Standards for Teaching Assistants

Teaching assistants are a valuable asset to teachers and their students. Without their help, teachers could not deliver quality instruction or have time to offer struggling students the attention they need. Teaching assistants support and reinforce instruction, help to maintain discipline and order, and are responsible for the safety of students while they are at school. There are no national standards that teaching assistants have to meet, but there are some general guidelines common among most states.


A teaching assistant is usually required to have an associate's (AA) degree in a program of study related to early childhood education or development. Some school districts hire teacher assistants and allow them to work while they are completing their college education. Some schools require that teaching assistants periodically take additional coursework to stay apprised of effective classroom strategies.


Some states do have teaching assistant certification programs with educational requirements that are similar to those required of classroom teachers. In addition, school districts may have teacher assistant training programs that employees must complete before they can begin work.


Most states have an assessment requirement for teaching assistants. They are required to achieve a passing score on general knowledge tests to indicate basic proficiency in math, reading and writing. A few states accept proficient test scores in lieu of educational requirements.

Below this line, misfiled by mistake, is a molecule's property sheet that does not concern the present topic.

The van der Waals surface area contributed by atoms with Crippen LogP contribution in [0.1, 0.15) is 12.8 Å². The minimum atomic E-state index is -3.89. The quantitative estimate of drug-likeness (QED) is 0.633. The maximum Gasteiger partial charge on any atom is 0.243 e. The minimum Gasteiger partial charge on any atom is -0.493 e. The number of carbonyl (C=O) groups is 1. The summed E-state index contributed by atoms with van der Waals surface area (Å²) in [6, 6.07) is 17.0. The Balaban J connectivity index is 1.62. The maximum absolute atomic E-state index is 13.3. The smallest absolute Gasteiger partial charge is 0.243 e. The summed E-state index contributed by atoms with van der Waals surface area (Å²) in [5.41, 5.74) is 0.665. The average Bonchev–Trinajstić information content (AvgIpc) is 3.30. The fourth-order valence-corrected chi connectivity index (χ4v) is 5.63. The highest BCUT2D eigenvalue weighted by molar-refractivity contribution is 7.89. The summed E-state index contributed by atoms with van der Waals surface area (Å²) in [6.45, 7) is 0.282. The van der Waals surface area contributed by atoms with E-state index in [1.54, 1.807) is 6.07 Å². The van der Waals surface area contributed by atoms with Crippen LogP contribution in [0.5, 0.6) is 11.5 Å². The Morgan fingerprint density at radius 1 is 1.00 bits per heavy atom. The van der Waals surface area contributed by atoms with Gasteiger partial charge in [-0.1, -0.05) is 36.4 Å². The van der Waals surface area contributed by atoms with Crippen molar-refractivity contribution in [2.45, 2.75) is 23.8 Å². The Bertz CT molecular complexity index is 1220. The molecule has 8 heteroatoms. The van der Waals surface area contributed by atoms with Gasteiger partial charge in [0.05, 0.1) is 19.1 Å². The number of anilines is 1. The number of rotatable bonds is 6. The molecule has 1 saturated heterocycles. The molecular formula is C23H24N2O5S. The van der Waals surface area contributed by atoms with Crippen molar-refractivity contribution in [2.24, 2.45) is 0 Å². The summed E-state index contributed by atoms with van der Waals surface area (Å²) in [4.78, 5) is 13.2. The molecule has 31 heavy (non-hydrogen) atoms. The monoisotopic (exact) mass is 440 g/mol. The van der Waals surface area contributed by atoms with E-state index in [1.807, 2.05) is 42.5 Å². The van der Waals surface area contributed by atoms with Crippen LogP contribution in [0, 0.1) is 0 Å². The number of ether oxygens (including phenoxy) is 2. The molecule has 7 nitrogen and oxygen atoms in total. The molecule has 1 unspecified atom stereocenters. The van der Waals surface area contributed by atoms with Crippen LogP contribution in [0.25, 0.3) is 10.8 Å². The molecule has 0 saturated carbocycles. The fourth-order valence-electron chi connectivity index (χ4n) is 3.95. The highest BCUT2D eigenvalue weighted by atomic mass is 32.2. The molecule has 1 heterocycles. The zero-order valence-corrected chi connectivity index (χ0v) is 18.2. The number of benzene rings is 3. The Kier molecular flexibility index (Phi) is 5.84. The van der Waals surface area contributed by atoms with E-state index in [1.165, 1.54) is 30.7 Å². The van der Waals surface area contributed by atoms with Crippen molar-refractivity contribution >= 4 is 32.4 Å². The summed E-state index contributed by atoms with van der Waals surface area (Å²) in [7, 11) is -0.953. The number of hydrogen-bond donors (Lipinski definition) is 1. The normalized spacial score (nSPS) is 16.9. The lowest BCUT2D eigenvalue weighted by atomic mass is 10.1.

Teacher assistants usually must have additional training appropriate for their employment situation. For example, teaching assistants working with very young or special needs students may have to complete first aid/CPR training. Teaching assistants in special education classrooms may need training in specific areas of disability so they can best serve their students.


Teaching assistants are not required to have experience, but employment in day care centres or nurseries will be beneficial in the classroom. Years of experience can also be a determining factor in a school district's salary scale and in opportunities for advancement.

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About the Author

Karen Hollowell has been teaching since 1994. She has taught English/literature and social studies in grades 7-12 and taught kindergarten for nine years. She currently teaches fourth grade reading/language and social studies. Hollowell earned her Bachelor of Arts in English from the University of Mississippi and her Master of Arts in elementary education from Alcorn State University.

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